Videogame / Yu-Gi-Oh! Monster Capsule GB
Yu-Gi-Oh! Monster Capsule GB
is a Game Boy Color Yu-Gi-Oh!
game that was never released outside of Japan. It draws most of its inspiration from the manga's Monster World story arc and the Capsule Monsters stories, using both Duel Monsters and Capsule Monsters.
After Death-T and Seto Kaiba's subsequent coma, the Millennium Ring saw potential in him and corrupted him. Set on revenge, Kaiba extends an invitation to Yugi and his friends to visit his Duel Tower. Once there, the Ring traps Yugi's friends and family inside RPG figurines. The only way to free them is to defeat Kaiba and his minions, the Dark Masters, and enter the RPG worlds and complete the storylines there.
Gameplay is a Turn-Based Strategy
game similar to chess. Each monster has different stats and attacking ranges, which can be increased with items. Attacking is calculated by terrain advantages, whether or not an enemy can be attacked by more than one monster, and dice rolls—critical hits and critical fumbles can occur. When monsters are destroyed, they're lost forever, so players must choose battles carefully. In the RPG worlds, random encounters are determined by dice rolls.
This game contains examples of:
- Artificial Stupidity: The AI will sometimes move its pieces around or pass turns without attacking, even when attacking means it could win.
- Bonus Boss: In the postgame, you can duel Joey, Tea, Tristan, Ryou, Grandpa, Pegasus, Bandit Keith, Shadi, Yami Bakura, and a freed Seto Kaiba. The latter two have the toughest monsters in the game.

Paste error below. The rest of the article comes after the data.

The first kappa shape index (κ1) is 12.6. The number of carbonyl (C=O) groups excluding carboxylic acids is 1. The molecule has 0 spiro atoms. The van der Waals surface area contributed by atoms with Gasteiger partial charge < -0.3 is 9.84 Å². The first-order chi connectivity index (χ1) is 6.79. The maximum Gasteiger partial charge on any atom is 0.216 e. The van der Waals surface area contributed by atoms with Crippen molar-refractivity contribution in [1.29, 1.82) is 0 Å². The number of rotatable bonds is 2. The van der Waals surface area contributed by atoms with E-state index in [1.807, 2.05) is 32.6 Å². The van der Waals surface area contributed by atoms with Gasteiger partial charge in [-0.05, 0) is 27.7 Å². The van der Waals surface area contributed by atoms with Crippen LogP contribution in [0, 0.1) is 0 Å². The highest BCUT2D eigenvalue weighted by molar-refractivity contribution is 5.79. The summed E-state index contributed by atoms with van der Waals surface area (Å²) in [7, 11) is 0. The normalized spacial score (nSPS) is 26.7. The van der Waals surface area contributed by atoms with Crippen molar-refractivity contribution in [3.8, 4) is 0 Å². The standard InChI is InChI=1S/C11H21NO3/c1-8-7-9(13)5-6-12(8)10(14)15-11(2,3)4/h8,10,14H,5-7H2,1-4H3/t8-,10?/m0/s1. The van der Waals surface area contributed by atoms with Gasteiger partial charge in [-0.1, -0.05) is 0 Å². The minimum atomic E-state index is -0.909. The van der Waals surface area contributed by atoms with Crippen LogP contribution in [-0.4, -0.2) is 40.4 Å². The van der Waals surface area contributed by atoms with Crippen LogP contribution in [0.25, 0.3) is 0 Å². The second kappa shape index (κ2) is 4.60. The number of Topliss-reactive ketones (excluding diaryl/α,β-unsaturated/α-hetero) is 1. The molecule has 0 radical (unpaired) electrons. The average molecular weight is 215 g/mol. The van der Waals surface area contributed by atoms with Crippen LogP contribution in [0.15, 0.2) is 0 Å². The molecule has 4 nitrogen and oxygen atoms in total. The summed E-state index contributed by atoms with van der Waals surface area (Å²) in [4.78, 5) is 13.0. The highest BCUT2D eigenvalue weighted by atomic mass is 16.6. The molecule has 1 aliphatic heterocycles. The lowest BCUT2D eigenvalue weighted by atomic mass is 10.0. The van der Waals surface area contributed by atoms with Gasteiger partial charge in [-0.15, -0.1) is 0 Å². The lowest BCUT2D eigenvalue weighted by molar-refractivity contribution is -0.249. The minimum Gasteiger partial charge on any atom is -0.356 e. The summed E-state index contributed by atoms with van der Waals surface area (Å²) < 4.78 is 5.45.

- Bragging Rights Reward: Yami Yugi's figurine can only be unlocked after training Yugi to the maximum level, and Yugi can only be unlocked if the player has rescued all of his friends. Yami has extremely high stats and can attack the entire field if you use a range-affecting item, but the sheer amount of effort needed to get him means that when you finally do not much can stop you to begin with.
- Brainwashed and Crazy: Kaiba's subordinates, as well as Kaiba himself by way of the Millennium Ring.
- Broke Your Arm Punching Out Cthulhu: Using Exodia to win a match causes one of his pieces to disappear afterward.
- Broken Bridge: A literal example in Rex's tabletop world. You have to find a carpenter to rebuild the bridge to progress.
- Can't Hold His Liquor: Mokuba's world has you getting a bottle of liquor for some monsters, which instantly renders them unconscious.
- Class Change Level Reset: Evolving monsters drops their level to one.
- Continuing Is Painful:
- Losing a battle when in an RPG World results in you getting kicked out of the tabletop game and forced to go through the story again. This also prevents you from rescuing all of Yugi's friends.
- If you win a battle but lose a monster in the process, that monster is lost forever.
- Critical Failure: Rolling a 95 or above will make your monster attack itself.
- Critical Hit: Rolling a 10 or below means a critical hit, with 00 giving you the highest damage possible for one.
- Demoted to Extra: In probably the only instance of Ryou Bakura getting more screentime than Yami Bakura, the Spirit of the Ring doesn't appear in person at all until after the game is beaten.
- Difficulty Spike: Mokuba, Weevil, and Rex's worlds can be beaten with minimal grinding. Mai's world is much tougher, especially the final boss, and Kaiba's world is even harder.
- Dismantled MacGuffin: Several items in the RPG Worlds are divided into three pieces, which you must collect and assemble to progress.
- Easy Level Trick: Seto Kaiba, the hardest fight in the game, can be rendered a Zero-Effort Boss if you bring a Dragon Capture Jar into the fight, which sucks up enemy dragons. Since his team consists of nothing but dragons, you can win without doing anything.
- Elemental Rock-Paper-Scissors: Monsters do more or less damage to one another depending on their elemental attribute.
- Escort Mission: In Rex and Mai's worlds you have to escort NPCs to certain characters. Thankfully, they're in no danger from monsters.
- Event Flag: These crop up in-story, signified by a chime.